The Texas Supreme Court ruled on March 11 that state officials do not have the authority to enforce the state’s six-week abortion ban, which effectively ends the abortion clinics’ federal legal challenge to the law.
The Texas Heartbeat Act, also known as Senate Bill 8 (SB 8), bans abortions after a heartbeat is detected—usually around six weeks after conception—unless a medical emergency exists. It has no exception for pregnancies due to incest or rape.
The law has a unique enforcement mechanism such that state officials have no role in enforcing it, but private citizens can file lawsuits against anyone who allegedly “aids and abets” in an abortion that violates the law. The exception is for individuals who caused the pregnancy through incest or rape, who cannot file such lawsuits. Because no state officials are involved in enforcing the law, abortion providers have found it difficult to bring legal challenges against particular individuals.
Texas’s high court has nine justices, all of whom are Republicans. It ruled on March 11 that state medical licensing officials have no authority to enforce the law.
“The Court concluded that Texas law does not authorize the state-agency executives to enforce the Act’s requirements, either directly or indirectly,” they wrote (pdf). The ruling means the abortion providers cannot sue the state officials to challenge Texas’s abortion ban, effectively ending the legal challenge.
Texas Attorney General Ken Paxton, a Republican, praised the development.
“This measure, which has saved thousands of unborn babies, remains fully in effect, and the pro-abortion plaintiffs’ lawsuit against the state is essentially finished,” he said on Twitter. “TEXAS IS PRO-LIFE!”
Pro-life group Texas Right to Life called the decision a “big victory” for the state.
“We have said from the beginning that abortionists’ lawsuit should be dismissed, and we’re grateful that the law will continue saving thousands of lives,” Kimberlyn Schwartz, the organization’s media director, said in a statement.
Nancy Northup, CEO of the Center for Reproductive Rights, an organization representing the abortion providers in the case, said in a statement: “With this ruling, the sliver of this case that we were left with is gone.”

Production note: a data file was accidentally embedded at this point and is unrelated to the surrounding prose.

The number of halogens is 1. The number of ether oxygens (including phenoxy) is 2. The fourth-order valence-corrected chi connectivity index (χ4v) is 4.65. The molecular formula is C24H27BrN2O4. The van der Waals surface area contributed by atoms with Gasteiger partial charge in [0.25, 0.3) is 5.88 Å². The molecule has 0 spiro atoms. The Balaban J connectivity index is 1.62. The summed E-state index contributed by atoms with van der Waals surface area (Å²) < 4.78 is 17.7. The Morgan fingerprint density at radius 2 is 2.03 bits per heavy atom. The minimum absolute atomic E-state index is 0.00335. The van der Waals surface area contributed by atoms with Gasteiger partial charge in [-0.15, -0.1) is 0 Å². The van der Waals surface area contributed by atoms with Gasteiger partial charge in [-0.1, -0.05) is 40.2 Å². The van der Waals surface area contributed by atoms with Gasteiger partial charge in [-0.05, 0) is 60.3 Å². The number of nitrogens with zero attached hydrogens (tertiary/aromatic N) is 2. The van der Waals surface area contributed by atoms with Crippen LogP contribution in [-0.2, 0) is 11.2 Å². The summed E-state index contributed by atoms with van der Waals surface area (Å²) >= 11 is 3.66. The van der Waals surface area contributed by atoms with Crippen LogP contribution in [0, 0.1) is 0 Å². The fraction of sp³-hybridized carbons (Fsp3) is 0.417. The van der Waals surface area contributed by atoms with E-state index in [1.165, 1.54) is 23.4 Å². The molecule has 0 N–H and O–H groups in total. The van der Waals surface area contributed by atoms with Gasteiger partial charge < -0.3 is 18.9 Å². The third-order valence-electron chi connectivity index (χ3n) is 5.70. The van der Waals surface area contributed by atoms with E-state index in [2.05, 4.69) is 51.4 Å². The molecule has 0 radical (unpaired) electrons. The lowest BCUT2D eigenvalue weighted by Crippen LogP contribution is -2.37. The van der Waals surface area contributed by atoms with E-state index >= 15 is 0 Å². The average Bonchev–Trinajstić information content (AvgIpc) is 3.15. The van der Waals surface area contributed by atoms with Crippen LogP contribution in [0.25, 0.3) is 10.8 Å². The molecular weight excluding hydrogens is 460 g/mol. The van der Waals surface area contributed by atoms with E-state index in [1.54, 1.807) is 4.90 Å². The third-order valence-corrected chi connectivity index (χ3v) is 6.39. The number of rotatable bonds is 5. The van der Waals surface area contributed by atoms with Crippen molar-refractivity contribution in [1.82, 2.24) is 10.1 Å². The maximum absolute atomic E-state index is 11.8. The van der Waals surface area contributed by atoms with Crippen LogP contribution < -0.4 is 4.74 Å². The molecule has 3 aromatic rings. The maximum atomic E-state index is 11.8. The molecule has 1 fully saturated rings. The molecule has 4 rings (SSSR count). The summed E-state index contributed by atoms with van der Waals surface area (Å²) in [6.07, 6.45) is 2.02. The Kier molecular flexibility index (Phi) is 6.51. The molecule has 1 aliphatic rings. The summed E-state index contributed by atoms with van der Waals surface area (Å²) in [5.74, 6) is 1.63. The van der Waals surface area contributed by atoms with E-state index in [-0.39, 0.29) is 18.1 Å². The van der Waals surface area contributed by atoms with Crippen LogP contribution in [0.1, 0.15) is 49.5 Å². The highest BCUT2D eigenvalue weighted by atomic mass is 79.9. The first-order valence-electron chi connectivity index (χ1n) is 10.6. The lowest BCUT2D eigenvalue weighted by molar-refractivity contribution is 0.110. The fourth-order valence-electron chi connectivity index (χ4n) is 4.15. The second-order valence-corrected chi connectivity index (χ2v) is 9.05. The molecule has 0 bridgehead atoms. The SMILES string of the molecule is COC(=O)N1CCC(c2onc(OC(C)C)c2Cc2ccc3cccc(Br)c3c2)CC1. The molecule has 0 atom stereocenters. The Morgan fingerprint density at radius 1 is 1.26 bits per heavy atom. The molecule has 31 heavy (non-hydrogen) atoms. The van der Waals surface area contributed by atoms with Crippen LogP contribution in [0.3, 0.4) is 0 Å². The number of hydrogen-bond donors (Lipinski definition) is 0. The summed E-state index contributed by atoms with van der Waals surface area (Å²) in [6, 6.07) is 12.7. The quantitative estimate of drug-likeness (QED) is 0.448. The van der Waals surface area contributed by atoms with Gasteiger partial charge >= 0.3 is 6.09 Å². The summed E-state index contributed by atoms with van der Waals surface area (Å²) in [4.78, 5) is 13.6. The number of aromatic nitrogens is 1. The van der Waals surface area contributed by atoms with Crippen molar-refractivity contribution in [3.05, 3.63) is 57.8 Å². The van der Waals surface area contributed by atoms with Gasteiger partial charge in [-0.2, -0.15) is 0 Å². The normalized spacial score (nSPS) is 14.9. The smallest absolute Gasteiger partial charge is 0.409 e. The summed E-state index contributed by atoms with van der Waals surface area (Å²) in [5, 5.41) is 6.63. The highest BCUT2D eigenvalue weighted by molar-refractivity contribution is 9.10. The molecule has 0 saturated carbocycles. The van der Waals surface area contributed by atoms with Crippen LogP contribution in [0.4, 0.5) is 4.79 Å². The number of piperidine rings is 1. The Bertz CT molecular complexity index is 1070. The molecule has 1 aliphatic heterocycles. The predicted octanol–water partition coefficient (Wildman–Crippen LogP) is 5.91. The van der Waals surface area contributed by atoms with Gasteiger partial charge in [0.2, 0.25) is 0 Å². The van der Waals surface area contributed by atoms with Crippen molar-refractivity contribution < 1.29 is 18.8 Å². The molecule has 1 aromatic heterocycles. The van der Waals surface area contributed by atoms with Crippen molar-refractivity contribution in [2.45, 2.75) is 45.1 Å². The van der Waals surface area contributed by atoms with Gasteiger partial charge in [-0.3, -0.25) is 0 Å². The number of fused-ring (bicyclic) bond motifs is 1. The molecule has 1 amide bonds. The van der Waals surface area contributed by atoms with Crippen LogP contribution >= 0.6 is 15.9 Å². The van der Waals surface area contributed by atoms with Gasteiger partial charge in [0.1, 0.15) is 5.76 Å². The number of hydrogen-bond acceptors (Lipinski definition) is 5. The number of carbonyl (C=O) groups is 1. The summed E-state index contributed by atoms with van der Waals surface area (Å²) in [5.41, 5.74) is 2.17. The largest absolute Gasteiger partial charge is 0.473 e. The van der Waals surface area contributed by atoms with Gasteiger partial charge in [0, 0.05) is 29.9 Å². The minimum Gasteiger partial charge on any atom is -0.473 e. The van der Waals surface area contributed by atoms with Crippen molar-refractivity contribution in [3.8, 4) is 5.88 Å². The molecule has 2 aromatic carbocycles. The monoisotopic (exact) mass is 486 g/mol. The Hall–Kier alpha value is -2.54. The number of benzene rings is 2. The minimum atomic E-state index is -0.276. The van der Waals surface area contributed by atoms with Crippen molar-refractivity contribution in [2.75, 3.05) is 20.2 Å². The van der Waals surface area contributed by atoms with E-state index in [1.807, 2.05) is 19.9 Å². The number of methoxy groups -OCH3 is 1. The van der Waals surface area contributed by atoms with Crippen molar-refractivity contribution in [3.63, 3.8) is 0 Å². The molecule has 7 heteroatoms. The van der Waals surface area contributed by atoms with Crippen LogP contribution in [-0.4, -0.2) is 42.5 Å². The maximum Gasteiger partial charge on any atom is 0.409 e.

She said the six-week abortion ban is “unconstitutional” and “continues unchecked in the state of Texas,” adding, “The courts have allowed Texas to nullify a constitutional right.”
The Texas Supreme Court’s ruling is a matter of judicial procedure and did not focus on whether the abortion ban is constitutional.
When the abortion ban went into effect on Sept. 1, 2021, the U.S. Supreme Court denied an effort to block the measure in a 5–4 ruling on the same day.
Whole Woman’s Health, which operates four Texas abortion clinics as well as other clinics in five other states, had sued to overturn the law. Whole Woman’s Health also challenged the unique enforcement mechanism of the Texas law.
The Supreme Court heard oral arguments in the case on Nov. 1, 2021. The court refused to stay the law and threw out most of the arguments against the law, but allowed the narrow challenge to continue against certain state licensing officials, ruling that they might have indirect authority to enforce S.B. 8.
Supreme Court Justice Neil Gorsuch on Dec. 16, 2021, sent the challenge back to the U.S. Court of Appeals for the 5th Circuit, which sent the case to the Texas Supreme Court, at the request of Texas officials, who argued they were immune to the lawsuit since the law doesn’t give them authority to enforce it. In a 2–1 vote, the 5th Circuit court panel asked the Texas Supreme Court to interpret S.B. 8 and determine whether the state officials are appropriate defendants under state law.
The Texas court wrote on March 11: “Senate Bill 8 provides that its requirements may be enforced by a private civil action, that no state official may bring or participate as a party in any such action, that such an action is the exclusive means to enforce the requirements, and that these restrictions apply notwithstanding any other law.”
“We have been fighting back against this ban for six long months, but the courts have failed us,” Whole Woman’s Health said in a statement. The group said that neighboring states are “about to pass similar bans” making it harder for people in Texas to get “abortion care.” It said that S.B. 8 is “unsustainable and cruel” and that people in Texas “deserve access to abortion care.”